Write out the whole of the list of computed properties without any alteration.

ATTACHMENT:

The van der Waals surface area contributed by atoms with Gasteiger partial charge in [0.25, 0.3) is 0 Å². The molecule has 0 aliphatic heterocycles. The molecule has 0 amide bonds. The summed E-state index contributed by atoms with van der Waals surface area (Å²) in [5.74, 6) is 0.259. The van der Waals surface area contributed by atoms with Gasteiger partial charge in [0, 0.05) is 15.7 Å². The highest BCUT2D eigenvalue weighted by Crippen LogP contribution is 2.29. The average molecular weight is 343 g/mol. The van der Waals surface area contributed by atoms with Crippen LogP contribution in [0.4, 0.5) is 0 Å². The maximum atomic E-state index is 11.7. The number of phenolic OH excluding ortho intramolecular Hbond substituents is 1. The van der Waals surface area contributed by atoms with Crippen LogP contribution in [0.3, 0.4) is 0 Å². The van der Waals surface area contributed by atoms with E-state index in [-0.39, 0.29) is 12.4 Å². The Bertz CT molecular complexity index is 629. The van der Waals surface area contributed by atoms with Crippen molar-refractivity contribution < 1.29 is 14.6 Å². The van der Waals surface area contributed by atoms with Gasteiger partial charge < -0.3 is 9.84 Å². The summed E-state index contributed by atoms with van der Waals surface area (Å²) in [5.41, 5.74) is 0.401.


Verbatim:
The van der Waals surface area contributed by atoms with Gasteiger partial charge in [0.25, 0.3) is 0 Å². The molecule has 0 aliphatic heterocycles. The molecule has 0 amide bonds. The summed E-state index contributed by atoms with van der Waals surface area (Å²) in [5.74, 6) is 0.259. The van der Waals surface area contributed by atoms with Gasteiger partial charge in [0, 0.05) is 15.7 Å². The highest BCUT2D eigenvalue weighted by Crippen LogP contribution is 2.29. The average molecular weight is 343 g/mol. The van der Waals surface area contributed by atoms with Crippen LogP contribution in [0.4, 0.5) is 0 Å². The maximum atomic E-state index is 11.7. The number of phenolic OH excluding ortho intramolecular Hbond substituents is 1. The van der Waals surface area contributed by atoms with Crippen LogP contribution in [0.3, 0.4) is 0 Å². The van der Waals surface area contributed by atoms with E-state index in [-0.39, 0.29) is 12.4 Å². The Bertz CT molecular complexity index is 629. The van der Waals surface area contributed by atoms with Crippen molar-refractivity contribution < 1.29 is 14.6 Å². The van der Waals surface area contributed by atoms with Gasteiger partial charge < -0.3 is 9.84 Å². The summed E-state index contributed by atoms with van der Waals surface area (Å²) in [5.41, 5.74) is 0.401.